BY MARK GIANNOTTO
Published November 7, 2006
For any athlete and coach, developing a strong relationship on and off the court is imperative.
More like this
And after this weekend, freshman forward DeShawn Sims needs his coaches more than ever.
This past Friday night, Sims' younger brother, high school junior Marcus Pruitt, was shot and killed while in his neighborhood in Detroit.
"Details are kind of sketchy," Pershing head coach A.W. Canada told the Associated Press. "All we know is that he was walking through the neighborhood. . This was senseless."
Despite the tragic news about his brother, Sims still suited up and played in the Wolverines' 85-50 win over Michigan Tech on Sunday afternoon. He scored four points and grabbed two rebounds.
"It was a tough decision (to play)," said Sims following Sunday's game. "The coaches asked me right before tip-off, and I told them I was going to try and give it a go. I tried to play hard and give the team all my effort."
Luckily for Sims, his team provided great support. Sims spent much of Saturday with Michigan coach Tommy Amaker and Amaker's wife, who tried to comfort the freshman in his time of need.
Since Michigan doesn't open its regular season until Friday night, Sims plans to go home to Detroit and be with his grieving family.
Ultimately, basketball might be the best remedy for Sims in this unfortunate situation.
"Once I get off the court, that's when everything starts to hit me," Sims said. "But when I'm playing it doesn't really bother me. I try to take my emotions away."
Same Old Courtney?: For two years now, the biggest knock on senior Courtney Sims has been his inconsistency. But throughout the preseason, Sims said that this year, fans would see a more assertive, and, therefore, steady basketball player.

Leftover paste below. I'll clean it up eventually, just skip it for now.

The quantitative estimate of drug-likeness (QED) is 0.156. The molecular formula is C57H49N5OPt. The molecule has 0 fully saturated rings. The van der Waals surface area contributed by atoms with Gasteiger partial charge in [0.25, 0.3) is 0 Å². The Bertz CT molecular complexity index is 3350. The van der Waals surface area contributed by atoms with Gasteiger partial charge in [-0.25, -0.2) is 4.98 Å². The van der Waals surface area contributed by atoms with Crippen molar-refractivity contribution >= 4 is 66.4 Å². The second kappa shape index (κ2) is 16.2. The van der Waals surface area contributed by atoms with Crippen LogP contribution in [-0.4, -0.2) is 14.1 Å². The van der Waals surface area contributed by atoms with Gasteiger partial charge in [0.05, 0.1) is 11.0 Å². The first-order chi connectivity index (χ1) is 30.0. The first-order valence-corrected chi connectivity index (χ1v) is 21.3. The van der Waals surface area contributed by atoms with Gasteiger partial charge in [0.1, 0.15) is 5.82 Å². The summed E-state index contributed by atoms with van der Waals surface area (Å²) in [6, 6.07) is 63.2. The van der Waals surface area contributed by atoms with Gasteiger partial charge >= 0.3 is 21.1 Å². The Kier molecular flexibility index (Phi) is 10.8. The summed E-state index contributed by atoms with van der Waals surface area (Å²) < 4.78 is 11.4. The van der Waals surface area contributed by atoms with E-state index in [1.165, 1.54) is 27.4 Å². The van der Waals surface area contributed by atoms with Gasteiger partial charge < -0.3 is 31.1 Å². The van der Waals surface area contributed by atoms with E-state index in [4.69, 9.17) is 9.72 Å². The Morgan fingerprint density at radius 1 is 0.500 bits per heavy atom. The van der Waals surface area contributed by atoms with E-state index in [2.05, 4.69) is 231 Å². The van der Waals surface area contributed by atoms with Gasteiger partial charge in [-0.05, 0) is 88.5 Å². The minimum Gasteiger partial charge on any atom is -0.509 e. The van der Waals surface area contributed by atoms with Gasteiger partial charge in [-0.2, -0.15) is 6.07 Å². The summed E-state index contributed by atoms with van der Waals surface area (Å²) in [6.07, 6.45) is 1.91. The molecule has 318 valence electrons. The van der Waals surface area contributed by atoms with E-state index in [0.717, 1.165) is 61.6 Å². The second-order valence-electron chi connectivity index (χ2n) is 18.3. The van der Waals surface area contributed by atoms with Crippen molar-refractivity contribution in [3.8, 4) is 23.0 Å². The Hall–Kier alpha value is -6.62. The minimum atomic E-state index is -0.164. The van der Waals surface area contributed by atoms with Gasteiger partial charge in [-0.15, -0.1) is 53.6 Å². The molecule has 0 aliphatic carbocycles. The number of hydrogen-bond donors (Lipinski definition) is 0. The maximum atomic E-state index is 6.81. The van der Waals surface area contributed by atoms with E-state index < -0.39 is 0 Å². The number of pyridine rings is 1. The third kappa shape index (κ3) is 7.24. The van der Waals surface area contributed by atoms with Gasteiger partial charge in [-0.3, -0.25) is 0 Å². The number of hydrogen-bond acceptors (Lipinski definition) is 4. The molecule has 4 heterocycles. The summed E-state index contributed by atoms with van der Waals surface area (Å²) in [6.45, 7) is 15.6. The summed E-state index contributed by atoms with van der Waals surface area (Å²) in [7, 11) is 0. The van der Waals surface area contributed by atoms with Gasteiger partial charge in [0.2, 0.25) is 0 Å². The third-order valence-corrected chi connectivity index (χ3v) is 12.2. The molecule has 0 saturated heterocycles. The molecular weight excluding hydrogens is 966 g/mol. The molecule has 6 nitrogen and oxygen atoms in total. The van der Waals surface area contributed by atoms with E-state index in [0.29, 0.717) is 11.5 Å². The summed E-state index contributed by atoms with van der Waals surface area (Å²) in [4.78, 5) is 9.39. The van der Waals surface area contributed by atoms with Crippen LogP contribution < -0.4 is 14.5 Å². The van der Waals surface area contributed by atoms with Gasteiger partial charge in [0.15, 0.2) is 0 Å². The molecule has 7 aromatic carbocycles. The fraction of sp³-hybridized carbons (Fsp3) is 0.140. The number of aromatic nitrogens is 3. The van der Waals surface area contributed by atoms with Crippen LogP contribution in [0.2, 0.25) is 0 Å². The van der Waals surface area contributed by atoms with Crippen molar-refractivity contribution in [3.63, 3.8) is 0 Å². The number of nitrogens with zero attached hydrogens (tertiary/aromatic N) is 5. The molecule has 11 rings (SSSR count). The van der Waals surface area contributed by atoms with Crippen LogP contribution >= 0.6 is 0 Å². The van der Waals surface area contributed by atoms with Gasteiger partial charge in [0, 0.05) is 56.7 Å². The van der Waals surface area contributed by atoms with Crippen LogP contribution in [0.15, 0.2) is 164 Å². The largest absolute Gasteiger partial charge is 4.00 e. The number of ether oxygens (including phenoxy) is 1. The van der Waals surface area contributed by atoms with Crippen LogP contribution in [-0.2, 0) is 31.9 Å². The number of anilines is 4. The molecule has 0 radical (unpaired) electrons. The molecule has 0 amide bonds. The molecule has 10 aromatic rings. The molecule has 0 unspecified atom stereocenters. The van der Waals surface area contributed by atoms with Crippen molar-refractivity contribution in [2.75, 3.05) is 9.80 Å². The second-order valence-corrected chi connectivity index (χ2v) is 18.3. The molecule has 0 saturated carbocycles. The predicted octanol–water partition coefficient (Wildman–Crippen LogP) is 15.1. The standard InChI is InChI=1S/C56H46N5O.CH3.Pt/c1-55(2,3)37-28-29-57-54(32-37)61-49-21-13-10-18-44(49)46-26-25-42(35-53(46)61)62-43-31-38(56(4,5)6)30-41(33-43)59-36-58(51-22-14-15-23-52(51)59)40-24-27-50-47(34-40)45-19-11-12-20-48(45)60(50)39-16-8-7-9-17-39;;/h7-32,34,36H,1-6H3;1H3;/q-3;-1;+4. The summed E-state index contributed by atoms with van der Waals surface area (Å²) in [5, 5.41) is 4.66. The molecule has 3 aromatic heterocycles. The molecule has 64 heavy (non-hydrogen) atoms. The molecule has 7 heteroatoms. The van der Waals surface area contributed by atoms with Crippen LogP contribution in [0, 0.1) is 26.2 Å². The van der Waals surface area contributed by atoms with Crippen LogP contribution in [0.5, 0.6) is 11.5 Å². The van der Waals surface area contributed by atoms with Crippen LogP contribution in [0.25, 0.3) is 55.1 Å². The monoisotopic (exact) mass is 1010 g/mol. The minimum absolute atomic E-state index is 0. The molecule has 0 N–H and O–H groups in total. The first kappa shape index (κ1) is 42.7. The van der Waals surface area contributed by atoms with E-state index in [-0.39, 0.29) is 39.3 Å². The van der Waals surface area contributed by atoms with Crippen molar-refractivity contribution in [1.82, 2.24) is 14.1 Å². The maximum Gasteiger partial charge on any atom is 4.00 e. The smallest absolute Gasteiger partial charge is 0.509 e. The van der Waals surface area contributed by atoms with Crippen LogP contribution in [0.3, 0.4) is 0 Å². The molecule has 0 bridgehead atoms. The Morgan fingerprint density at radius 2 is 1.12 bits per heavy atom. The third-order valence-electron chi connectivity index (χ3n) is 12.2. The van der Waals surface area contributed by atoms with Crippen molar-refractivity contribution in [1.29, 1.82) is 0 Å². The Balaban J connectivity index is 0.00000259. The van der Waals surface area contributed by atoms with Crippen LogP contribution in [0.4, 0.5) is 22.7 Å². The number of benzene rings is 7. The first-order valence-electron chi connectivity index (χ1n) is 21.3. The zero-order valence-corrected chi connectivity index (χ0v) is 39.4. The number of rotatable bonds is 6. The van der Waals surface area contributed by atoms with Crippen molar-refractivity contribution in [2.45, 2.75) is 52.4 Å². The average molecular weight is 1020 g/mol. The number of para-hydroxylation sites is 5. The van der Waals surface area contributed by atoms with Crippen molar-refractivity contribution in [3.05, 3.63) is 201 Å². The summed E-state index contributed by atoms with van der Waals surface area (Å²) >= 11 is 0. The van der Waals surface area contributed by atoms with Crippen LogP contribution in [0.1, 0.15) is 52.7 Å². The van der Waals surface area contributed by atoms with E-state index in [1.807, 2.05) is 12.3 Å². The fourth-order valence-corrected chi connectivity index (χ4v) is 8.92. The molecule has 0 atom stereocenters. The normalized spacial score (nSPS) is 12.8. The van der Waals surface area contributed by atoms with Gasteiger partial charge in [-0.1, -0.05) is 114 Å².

Well, it's been just two exhibition games, but so far it looks like nothing has changed.
The 6-foot-11 Sims opened up the exhibition season against Wayne State on Thursday night with just five points and two rebounds against a Warrior squad whose tallest player is 6 foot 5.
But against Michigan Tech on Sunday afternoon, a completely different Sims showed up, converting numerous easy layups and dunks en route to a 21-point, six-rebound performance.
Against Wayne State, Sims was forced to play against guard-sized players. Sunday presented a more traditional matchup for the Boston native.
"We make it a point of effort to get him the ball," Amaker said. "There were some big bodies on their team, whereas Wayne State didn't have a lot of big players, so Courtney was out chasing a 6-4 or 6-5 kid. Now he's playing in the post like he normally would. So I knew it would be a little better for him (against Michigan Tech), and it was nice to see him produce."
No More Ed Martin: Yesterday marked the end of Michigan basketball's four-year probation period that was imposed following the Ed Martin booster scandal.
Two years of the probation were self-imposed by the Michigan athletic department, and two years were added by the NCAA's infractions committee in 2003. Other penalties from the scandal included the removal of the 1992 and 1993 Final Four banner and the 1997 NIT banner, loss of scholarships and a postseason ban for the 2002-03 season.
"The end of (the NCAA-imposed probation) completely removes those stigmas that we've been dealing with," Amaker said. "We're clean, we have been clean and we're going to continue to be (clean)."